Fall 2012

Public Opinion & the Supreme Court: The Puzzling Case of Abortion

Linda Greenhouse
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The relationship between the Supreme Court and public opinion remains ambiguous, despite efforts over many years by scholars both of the Court and of mass behavior to decipher it. Certainly Supreme Court Justices live in the world, and are propelled by the political system to their life-tenured positions. And certainly the Court, over time, appears to align itself with the broadly defined public mood. But the mechanism by which this occurs–the process by which the Court and the public engage one another in a highly attenuated dialogue–remains obscure. The Court’s 1973 abortion decision, Roe v. Wade, offers a case in point. As the country began to reconsider the wisdom of the nineteenth-century criminalization of abortion, which voices did the Justices hear and to which did they respond? Probing beneath the surface of the public response to Roe serves to highlight rather than solve the puzzle.

LINDA GREENHOUSE, a Fellow of the American Academy since 1994 and a member of the Academy’s Council, is the Joseph Goldstein Lecturer in Law at Yale Law School. For thirty years, she covered the U.S. Supreme Court for The New York Times; she received the Pulitzer Prize in Journalism in 1998. Her publications include The U.S. Supreme Court: A Very Short Introduction (2012), Before Roe v. Wade: Voices that Shaped the Abortion Debate Before the Supreme Courts Ruling (edited with Reva B. Siegel, 2010), and Becoming Justice Blackmun: Harry Blackmuns Supreme Court Journey (2005).

Students of judicial behavior strive to understand how public opinion reaches and influences the Supreme Court, while scholars of mass behavior study how Supreme Court decisions shape public perceptions of the Court and the issues it addresses. These overlapping inquiries reflect the constant dialogue between the Court and the public. It is an imperfect and sometimes inaudible dialogue, to be sure: one side seemingly remote and theoretically insulated from external influence, the other only episodically attentive and often woefully uninformed. It is a highly attenuated dialogue, filtered through, and at times distorted by, the intervening structures of the media, electoral politics, and the legal system itself.1 It is dynamic, not static, fluctuating over time and across substantive areas of the Court’s and the public’s concern.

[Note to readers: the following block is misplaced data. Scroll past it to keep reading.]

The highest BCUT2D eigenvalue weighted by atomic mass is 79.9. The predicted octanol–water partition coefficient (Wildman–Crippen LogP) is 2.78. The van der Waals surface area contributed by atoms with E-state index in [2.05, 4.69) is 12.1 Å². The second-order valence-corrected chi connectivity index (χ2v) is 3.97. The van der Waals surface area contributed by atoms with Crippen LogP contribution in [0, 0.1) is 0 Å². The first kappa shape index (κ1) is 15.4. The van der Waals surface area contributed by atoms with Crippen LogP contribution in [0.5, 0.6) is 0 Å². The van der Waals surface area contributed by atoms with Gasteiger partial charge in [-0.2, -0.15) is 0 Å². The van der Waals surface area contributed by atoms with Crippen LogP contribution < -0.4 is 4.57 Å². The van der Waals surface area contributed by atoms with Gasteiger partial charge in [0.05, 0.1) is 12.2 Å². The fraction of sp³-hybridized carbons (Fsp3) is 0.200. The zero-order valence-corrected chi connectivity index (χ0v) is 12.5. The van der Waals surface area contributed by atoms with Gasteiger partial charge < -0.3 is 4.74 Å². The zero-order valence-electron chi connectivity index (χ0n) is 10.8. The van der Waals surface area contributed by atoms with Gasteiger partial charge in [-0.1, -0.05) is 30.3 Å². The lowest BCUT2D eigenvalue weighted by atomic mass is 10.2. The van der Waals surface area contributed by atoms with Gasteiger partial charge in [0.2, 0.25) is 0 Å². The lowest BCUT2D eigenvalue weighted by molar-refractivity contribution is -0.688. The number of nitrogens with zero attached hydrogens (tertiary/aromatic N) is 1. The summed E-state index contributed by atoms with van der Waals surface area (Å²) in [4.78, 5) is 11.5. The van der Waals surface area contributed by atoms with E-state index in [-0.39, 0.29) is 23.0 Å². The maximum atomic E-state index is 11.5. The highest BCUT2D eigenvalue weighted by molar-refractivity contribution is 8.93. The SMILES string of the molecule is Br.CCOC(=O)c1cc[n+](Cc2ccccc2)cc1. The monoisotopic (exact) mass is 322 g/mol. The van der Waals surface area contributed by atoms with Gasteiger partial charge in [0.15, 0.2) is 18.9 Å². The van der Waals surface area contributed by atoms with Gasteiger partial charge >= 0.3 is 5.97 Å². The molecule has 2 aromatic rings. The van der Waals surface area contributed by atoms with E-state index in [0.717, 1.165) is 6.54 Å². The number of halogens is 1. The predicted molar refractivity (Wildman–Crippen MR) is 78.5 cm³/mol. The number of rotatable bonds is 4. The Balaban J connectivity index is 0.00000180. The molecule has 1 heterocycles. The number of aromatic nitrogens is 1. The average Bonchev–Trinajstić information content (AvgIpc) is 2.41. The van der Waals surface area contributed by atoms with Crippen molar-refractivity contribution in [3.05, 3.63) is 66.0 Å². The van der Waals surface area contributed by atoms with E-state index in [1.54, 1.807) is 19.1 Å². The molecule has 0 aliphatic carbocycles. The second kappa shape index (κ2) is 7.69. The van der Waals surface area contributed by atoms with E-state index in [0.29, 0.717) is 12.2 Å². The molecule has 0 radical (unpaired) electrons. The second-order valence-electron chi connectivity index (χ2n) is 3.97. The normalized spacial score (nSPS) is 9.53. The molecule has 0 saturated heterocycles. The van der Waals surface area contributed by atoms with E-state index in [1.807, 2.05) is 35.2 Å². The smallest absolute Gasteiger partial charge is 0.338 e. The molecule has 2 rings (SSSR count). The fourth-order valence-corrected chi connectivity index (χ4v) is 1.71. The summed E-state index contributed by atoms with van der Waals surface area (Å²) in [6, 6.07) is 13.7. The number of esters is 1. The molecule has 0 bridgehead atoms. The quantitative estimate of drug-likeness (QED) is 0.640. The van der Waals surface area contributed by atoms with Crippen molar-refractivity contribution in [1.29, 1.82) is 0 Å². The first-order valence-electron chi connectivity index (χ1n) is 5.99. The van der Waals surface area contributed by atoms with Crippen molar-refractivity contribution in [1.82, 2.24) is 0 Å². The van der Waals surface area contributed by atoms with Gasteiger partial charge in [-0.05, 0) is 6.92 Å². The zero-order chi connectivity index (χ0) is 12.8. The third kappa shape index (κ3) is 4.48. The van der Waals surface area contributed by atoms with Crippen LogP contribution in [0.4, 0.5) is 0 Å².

Clearly, “public opinion and the Supreme Court” is a big subject, the topic of a steady flow of books and articles, most of which acknowledge the ambiguity at the heart of the relationship. In this essay, I offer as a case study the Court’s decision in 1973 to constitutionalize a woman’s right to abortion. My focus is not the doctrinal basis of that decision, Roe v. Wade,2 but rather the puzzle of what preceded it and what followed from it. How did the majority in Roe– seven middle-aged to elderly men, including three of President Richard M. Nixon’s four appointees to the Court–understand the abortion issue in 1973? How did a ruling that did not at first appear particularly polarizing come to symbolize conflict not only over abortion but over the role of the Supreme Court itself? And what does the Court’s encounter with abortion, and the public’s response to Roe v. Wade, tell us about the broader subject of the Supreme Court and public opinion?